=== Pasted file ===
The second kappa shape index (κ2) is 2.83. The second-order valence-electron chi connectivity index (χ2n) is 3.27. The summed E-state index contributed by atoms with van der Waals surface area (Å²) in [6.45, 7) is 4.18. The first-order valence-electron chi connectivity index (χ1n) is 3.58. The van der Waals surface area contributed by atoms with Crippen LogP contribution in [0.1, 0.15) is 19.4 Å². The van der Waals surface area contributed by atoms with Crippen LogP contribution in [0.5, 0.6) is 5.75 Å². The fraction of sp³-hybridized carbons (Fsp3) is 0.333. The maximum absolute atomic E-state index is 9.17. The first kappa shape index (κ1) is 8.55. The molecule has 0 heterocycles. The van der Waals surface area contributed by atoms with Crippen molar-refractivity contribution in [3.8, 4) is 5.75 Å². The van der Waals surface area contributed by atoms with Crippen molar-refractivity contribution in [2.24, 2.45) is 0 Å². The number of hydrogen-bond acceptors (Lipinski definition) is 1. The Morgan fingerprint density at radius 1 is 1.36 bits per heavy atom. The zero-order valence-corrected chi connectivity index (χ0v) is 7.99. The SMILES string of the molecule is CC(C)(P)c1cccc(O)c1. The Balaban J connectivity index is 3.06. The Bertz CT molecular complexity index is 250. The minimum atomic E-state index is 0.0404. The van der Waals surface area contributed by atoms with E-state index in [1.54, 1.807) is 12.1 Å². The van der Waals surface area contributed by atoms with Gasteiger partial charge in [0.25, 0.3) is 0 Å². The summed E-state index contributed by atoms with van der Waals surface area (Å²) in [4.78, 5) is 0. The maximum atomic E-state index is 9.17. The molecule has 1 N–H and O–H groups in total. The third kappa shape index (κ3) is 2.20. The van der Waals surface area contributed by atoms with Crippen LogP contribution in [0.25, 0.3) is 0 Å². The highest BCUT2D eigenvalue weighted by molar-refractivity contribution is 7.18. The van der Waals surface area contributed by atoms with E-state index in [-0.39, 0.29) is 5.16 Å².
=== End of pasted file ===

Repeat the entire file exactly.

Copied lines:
The second kappa shape index (κ2) is 2.83. The second-order valence-electron chi connectivity index (χ2n) is 3.27. The summed E-state index contributed by atoms with van der Waals surface area (Å²) in [6.45, 7) is 4.18. The first-order valence-electron chi connectivity index (χ1n) is 3.58. The van der Waals surface area contributed by atoms with Crippen LogP contribution in [0.1, 0.15) is 19.4 Å². The van der Waals surface area contributed by atoms with Crippen LogP contribution in [0.5, 0.6) is 5.75 Å². The fraction of sp³-hybridized carbons (Fsp3) is 0.333. The maximum absolute atomic E-state index is 9.17. The first kappa shape index (κ1) is 8.55. The molecule has 0 heterocycles. The van der Waals surface area contributed by atoms with Crippen molar-refractivity contribution in [3.8, 4) is 5.75 Å². The van der Waals surface area contributed by atoms with Crippen molar-refractivity contribution in [2.24, 2.45) is 0 Å². The number of hydrogen-bond acceptors (Lipinski definition) is 1. The Morgan fingerprint density at radius 1 is 1.36 bits per heavy atom. The zero-order valence-corrected chi connectivity index (χ0v) is 7.99. The SMILES string of the molecule is CC(C)(P)c1cccc(O)c1. The Balaban J connectivity index is 3.06. The Bertz CT molecular complexity index is 250. The minimum atomic E-state index is 0.0404. The van der Waals surface area contributed by atoms with E-state index in [1.54, 1.807) is 12.1 Å². The van der Waals surface area contributed by atoms with Gasteiger partial charge in [0.25, 0.3) is 0 Å². The summed E-state index contributed by atoms with van der Waals surface area (Å²) in [4.78, 5) is 0. The maximum atomic E-state index is 9.17. The molecule has 1 N–H and O–H groups in total. The third kappa shape index (κ3) is 2.20. The van der Waals surface area contributed by atoms with Crippen LogP contribution in [0.25, 0.3) is 0 Å². The highest BCUT2D eigenvalue weighted by molar-refractivity contribution is 7.18. The van der Waals surface area contributed by atoms with E-state index in [-0.39, 0.29) is 5.16 Å².